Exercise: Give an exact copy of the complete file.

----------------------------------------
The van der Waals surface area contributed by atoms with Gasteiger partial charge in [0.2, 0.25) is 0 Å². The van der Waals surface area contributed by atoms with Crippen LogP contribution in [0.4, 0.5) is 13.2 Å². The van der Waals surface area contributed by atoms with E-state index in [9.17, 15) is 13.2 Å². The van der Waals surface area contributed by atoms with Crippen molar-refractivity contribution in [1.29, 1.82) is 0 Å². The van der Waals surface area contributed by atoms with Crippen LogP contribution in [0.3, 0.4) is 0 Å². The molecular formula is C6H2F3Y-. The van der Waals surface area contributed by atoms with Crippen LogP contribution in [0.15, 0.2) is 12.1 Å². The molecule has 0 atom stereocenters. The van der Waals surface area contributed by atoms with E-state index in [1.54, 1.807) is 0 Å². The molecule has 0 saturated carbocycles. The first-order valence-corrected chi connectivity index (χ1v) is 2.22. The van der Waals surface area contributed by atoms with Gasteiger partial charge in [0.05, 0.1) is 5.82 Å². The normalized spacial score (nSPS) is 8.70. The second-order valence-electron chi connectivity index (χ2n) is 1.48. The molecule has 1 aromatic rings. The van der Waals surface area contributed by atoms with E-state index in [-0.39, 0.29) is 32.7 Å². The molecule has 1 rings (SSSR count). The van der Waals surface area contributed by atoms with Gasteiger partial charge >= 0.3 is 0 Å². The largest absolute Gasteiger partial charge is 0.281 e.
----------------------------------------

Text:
The van der Waals surface area contributed by atoms with Gasteiger partial charge in [0.2, 0.25) is 0 Å². The van der Waals surface area contributed by atoms with Crippen LogP contribution in [0.4, 0.5) is 13.2 Å². The van der Waals surface area contributed by atoms with E-state index in [9.17, 15) is 13.2 Å². The van der Waals surface area contributed by atoms with Crippen molar-refractivity contribution in [1.29, 1.82) is 0 Å². The van der Waals surface area contributed by atoms with Crippen LogP contribution in [0.3, 0.4) is 0 Å². The molecular formula is C6H2F3Y-. The van der Waals surface area contributed by atoms with Crippen LogP contribution in [0.15, 0.2) is 12.1 Å². The molecule has 0 atom stereocenters. The van der Waals surface area contributed by atoms with E-state index in [1.54, 1.807) is 0 Å². The molecule has 0 saturated carbocycles. The first-order valence-corrected chi connectivity index (χ1v) is 2.22. The van der Waals surface area contributed by atoms with Gasteiger partial charge in [0.05, 0.1) is 5.82 Å². The normalized spacial score (nSPS) is 8.70. The second-order valence-electron chi connectivity index (χ2n) is 1.48. The molecule has 1 aromatic rings. The van der Waals surface area contributed by atoms with E-state index in [-0.39, 0.29) is 32.7 Å². The molecule has 1 rings (SSSR count). The van der Waals surface area contributed by atoms with Gasteiger partial charge >= 0.3 is 0 Å². The largest absolute Gasteiger partial charge is 0.281 e.